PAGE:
TCC’s domestic law. These agreements are generally built into MOUs signed by the UN and the TCCs.318 This means that where the TCCs choose not to exercise their jurisdiction, or engage in flawed processes which may put victims and witnesses at risk, or intentionally interfere with the
process so as to exonerate the accused, the hands of the UN and the host country are tied. This problem was noted in particular in relation to another set of human rights violations in CAR, where the International Commission of Inquiry on the Central African Republic emphasized that “the existing arrangements for conducting inquiries and reporting on the results do not appear to provide any assurance that justice will be done, or be seen to be done, and fails to satisfy the rights of the family members of the victims to an effective remedy. In addition to calling for each of the relevant forces to take appropriate steps in this regard, (the Commission) considers that it
is imperative for the Security Council to address the issues raised by these allegations by putting in place new arrangements to guide such cases in the future.”319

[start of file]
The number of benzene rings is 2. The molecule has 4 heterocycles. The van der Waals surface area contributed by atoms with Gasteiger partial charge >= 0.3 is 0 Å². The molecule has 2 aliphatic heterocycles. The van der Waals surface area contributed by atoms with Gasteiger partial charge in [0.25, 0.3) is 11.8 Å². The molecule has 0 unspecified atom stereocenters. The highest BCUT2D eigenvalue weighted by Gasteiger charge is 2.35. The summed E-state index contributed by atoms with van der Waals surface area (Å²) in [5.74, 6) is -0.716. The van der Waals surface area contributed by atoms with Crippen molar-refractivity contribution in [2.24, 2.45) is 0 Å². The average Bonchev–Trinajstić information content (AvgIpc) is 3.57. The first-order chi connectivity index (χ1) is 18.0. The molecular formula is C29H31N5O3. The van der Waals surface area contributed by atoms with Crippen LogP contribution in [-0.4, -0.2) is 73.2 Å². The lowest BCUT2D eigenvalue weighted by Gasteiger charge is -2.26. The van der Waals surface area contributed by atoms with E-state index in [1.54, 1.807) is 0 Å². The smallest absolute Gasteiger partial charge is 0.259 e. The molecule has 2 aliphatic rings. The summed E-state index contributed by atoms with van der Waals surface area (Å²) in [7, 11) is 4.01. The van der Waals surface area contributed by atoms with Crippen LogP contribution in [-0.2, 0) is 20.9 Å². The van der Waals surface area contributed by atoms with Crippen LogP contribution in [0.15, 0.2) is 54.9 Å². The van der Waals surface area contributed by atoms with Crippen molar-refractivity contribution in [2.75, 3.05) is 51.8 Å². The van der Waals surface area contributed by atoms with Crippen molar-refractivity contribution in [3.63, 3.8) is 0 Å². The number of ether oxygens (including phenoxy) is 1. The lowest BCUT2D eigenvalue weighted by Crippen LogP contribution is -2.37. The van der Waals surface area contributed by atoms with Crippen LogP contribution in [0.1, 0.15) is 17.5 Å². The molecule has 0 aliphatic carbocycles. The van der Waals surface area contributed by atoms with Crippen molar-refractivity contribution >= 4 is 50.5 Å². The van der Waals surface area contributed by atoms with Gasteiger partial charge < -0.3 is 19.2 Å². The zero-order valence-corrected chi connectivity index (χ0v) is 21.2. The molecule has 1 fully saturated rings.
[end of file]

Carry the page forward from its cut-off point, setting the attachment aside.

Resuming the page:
In September of this year, the Secretary-General endorsed the Zeid Report’s recommendation for the use of on-site court martial proceedings in host countries.320 This would enable more victims and members of the affected community to participate and see justice being done. Concerns remain, however, that a judicial process conducted by the TCC’s own military may not
318 SOP on Conduct and Discipline of TCCs, art. 5; Report of the Special Committee on Peacekeeping Operations and its Working Group on the 2007 resumed session, A/61/19(Part III), 11 June 2007, adopting Annex: Revised Draft Model Memorandum of Understanding, art. 7 quinquiens (1).
319 Final Report of the International Commission of Inquiry on the Central African Republic, S/2014/928,
19 December 2014, para. 574 (p. 119/128).
320 Report of the Secretary-General on the Future of UN Peace Operations: Implementation of the Recommendations of the High-level Independent Panel on Peace Operations, A/70/357-S/2015/682, 2 September 2015, para. 120; Secretary-General Tells Troop Contributors No One With Past Record of Abuse Can Ever Serve UN, Outlining Plans for Victim Trust Fund, SG/SM17081-PKO/520, 17 September 2015: available at http://www.un.org/press/en/2015/sgsm17081.doc.htm (accessed 29 November 2015).
be sufficiently independent,321 or that it might lack the expertise required to respond to the unique needs of victims of sexual abuse, children in particular.322 TCCs may also oppose such